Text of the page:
Jump jump jump

Life in the corporate world is certainly a challenging one. Not only for us suffering from the quarter-life-crisis syndrome, but also for the managers whom we just love to erm..talk..about.

I had the chance to have lunch with a nice lady who is the associate managing director of one of the top research companies around. We got to talking and with an exasperated sigh she asked me if she could ask me some questions about the young generation of today.

She said that right now, she keeps on getting people who joins the company for a few months…6 months max..and then they leave for some other offer. It seems like that us twenty somethings nowadays are not interested in job prospects and the opportunity to grow with the company, but we’re all about the money. Why is that?

I honestly did not know what to answer at first, but then after giving it some thought I realized that actually, I too am kind of like that. Regardless the fact that I’ve been at my company for a year, the idea of being able to earn more somewhere else still entices me to always keep my options open.

I guess growing up how we did, we have been exposed to so much, and quite a lucky number of us had parents who gave us everything and every opportunity we could dream of. Education, love, food, a home and the list goes on. Perhaps we have not known hardship for what it truly is. As a senior colleague of mine pointed out, at twenty something, most of us already have our own car, whereas during their time, they were still rushing like mad to catch the bus.

But I guess you can’t blame us for chasing more moolah. Everything’s so expensive nowadays. It seems that every other month, the price of something or another goes up a notch. Our salary however, is a totally different story.

Another reason that I thought of why our generation keep jumping jobs/companies could be the jobscope. Wait, more like job-shock. We join the company with this perception of what the job would be like, an ideal scenario that we have come up with in our heads. But when the real shit hits us, we are totally unprepared. Thus, i guess that is why some people leave before even half a year. They continue to look for that place which siuts their ideal. So perhaps employers should brief potential employees on what exactly is their jobscope, or we should do our own proper research on what a potential job is all about. There’s no reason to rush things. Believe me, I’m talking from first hand experience, hahahahaha.

But then I pondered a little further. Wouldn’t all this jumping from one job to another hurt your cv? So I asked her, what do managers think when they see that sort of employment history?

She says since most companies now have bad experience of having such a high turnover rate, that sort of cv obviously points out that you’re still unsure, and you’re just testing the waters. So if you have a one year job stint here, one year job stint there…it says to them that you’re not really such a great potential. A person with at least two years of experience is the best candidate and someone which they wouldn’t mind negotiating salaries with.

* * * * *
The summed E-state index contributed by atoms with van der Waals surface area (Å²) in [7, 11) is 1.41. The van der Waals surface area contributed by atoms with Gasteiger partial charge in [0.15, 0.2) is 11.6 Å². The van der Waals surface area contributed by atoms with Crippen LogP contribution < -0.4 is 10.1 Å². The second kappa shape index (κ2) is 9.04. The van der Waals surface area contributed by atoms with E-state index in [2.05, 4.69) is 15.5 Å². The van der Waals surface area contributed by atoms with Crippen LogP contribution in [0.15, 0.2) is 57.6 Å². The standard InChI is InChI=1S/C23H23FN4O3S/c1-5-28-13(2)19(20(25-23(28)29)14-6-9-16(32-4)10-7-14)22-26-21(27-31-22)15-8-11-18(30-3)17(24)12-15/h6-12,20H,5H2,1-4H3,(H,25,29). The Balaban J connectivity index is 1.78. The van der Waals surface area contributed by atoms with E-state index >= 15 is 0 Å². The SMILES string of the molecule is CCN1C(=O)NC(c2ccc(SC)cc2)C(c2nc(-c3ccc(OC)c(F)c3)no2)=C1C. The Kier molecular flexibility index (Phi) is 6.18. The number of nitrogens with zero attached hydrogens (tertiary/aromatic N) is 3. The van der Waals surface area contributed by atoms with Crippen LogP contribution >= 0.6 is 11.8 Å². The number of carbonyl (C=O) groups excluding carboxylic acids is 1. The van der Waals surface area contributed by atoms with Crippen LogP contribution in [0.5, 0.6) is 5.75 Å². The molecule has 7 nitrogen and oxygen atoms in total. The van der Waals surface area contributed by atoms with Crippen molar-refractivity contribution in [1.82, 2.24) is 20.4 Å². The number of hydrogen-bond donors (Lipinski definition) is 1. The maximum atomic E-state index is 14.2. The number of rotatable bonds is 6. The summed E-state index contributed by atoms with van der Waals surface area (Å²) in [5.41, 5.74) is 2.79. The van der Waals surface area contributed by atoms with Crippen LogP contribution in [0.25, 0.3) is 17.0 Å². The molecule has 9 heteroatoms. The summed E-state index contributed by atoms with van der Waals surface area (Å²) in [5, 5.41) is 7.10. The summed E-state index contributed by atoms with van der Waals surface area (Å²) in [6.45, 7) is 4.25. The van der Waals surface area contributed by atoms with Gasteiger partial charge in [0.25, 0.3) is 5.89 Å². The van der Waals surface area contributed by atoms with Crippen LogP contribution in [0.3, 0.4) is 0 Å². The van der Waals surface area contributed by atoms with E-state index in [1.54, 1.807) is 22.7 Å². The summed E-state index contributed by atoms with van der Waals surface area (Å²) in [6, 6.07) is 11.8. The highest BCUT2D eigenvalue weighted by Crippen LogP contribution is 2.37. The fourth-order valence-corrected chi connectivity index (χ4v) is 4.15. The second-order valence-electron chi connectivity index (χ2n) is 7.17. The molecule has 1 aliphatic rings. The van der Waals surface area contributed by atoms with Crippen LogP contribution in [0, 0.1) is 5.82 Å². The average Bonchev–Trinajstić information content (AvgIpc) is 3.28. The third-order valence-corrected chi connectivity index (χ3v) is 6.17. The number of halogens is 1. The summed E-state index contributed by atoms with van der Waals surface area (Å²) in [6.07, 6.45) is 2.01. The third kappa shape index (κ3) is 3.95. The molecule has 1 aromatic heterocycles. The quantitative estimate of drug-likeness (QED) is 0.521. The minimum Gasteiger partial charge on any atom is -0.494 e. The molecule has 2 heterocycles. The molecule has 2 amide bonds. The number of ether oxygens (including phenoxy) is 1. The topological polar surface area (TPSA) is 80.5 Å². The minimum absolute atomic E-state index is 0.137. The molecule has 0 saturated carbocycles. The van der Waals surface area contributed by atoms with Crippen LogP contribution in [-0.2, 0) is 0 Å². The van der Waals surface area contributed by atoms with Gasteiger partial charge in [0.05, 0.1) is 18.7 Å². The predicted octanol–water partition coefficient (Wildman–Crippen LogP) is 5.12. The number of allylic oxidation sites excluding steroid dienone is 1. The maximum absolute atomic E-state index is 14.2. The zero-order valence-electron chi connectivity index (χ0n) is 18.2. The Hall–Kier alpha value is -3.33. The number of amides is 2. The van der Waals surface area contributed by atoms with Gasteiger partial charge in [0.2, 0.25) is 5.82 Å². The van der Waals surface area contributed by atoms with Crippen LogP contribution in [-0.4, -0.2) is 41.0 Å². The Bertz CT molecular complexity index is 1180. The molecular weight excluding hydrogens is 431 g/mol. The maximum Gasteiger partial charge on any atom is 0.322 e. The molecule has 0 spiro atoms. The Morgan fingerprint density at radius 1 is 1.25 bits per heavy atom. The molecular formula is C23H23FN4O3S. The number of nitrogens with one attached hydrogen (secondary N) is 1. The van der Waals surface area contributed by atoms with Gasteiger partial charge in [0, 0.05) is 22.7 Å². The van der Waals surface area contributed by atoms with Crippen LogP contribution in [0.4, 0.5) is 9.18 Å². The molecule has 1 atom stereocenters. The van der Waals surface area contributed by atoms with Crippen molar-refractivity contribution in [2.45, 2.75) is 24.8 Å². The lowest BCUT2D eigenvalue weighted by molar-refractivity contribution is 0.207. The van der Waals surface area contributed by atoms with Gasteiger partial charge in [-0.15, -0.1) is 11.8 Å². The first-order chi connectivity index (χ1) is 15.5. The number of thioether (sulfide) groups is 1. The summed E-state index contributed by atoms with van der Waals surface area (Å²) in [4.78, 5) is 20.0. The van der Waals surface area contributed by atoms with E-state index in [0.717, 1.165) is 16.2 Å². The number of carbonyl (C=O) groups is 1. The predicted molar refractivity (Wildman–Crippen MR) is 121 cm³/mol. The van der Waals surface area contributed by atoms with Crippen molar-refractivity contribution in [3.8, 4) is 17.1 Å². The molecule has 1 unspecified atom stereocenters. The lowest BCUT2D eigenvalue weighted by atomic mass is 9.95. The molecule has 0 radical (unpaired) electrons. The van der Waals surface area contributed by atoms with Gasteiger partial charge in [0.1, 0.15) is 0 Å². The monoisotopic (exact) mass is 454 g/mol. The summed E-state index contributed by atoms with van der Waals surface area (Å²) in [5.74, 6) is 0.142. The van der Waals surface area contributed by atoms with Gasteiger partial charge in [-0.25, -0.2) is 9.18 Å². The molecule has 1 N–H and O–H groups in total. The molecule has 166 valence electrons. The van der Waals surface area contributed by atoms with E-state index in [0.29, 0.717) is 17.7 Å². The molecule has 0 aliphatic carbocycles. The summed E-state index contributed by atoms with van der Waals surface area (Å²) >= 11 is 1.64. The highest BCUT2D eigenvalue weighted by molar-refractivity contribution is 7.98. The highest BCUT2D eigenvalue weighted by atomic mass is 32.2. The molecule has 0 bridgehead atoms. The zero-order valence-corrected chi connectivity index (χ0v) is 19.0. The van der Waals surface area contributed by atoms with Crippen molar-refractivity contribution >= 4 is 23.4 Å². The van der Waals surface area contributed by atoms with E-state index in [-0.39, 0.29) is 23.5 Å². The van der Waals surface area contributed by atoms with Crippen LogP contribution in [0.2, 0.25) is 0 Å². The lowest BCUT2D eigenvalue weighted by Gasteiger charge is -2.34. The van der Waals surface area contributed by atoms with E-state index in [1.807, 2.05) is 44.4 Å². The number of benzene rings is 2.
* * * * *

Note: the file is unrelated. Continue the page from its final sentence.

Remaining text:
I guess she’s right in some ways. We probably should keep a stiff upper lip and a hard chin for at least two years. That way we would have learned enough of the basics to have a strong foundation, and have faced enough job challenges to train us to think on our feet.

Oh well, I guess there are many reasons that people leave their jobs. But I believe that you should not leave a place under bad circumstances, as it’s a small world, and you’re bound to bump into your ex-colleagues some day or another. And bosses too shouldn’t hold anything against their employees if they decide to leave for a better paying job. I mean, people have bills to pay kan?

Well, all in all, I guess we know where I’ll be for the next few years, ehhehehe.


  1. Huh…all big companies are the same..hmph. What’s sad is that people think that if you work in a BIG company, you get BIG pay. Unfortunately, that’s not so. *sigh*

  2. I would also add that companies do very little to retain employees these days.I work at a BIG computer company and it is generally acknowledged here that the only way to get a big $$ increase is to leave. Internal raises are at best 2-3% per year for the past 5 years or so and every few months there is a “cost savings” that decreases another employee benefit.At the same time as this, the company upper management is getting HUGE bonuses based on the savings they are generating that translate to increased profits.So, as a lower level peon it is frustrating to see more and more work as resources decline for less and less financial rewards. If the company shows more interest in making money than in keeping employees happy to work, why are they surprised when workers feel no loyalty beyond what an employer is willing to pay?We are all Mercenary labour.

  3. i guess you’re answer is no then to my offer?OK, not a problem. all the best!oh, do inform me of your decision regarding the SLiM conference by Thursday ya.thanks!

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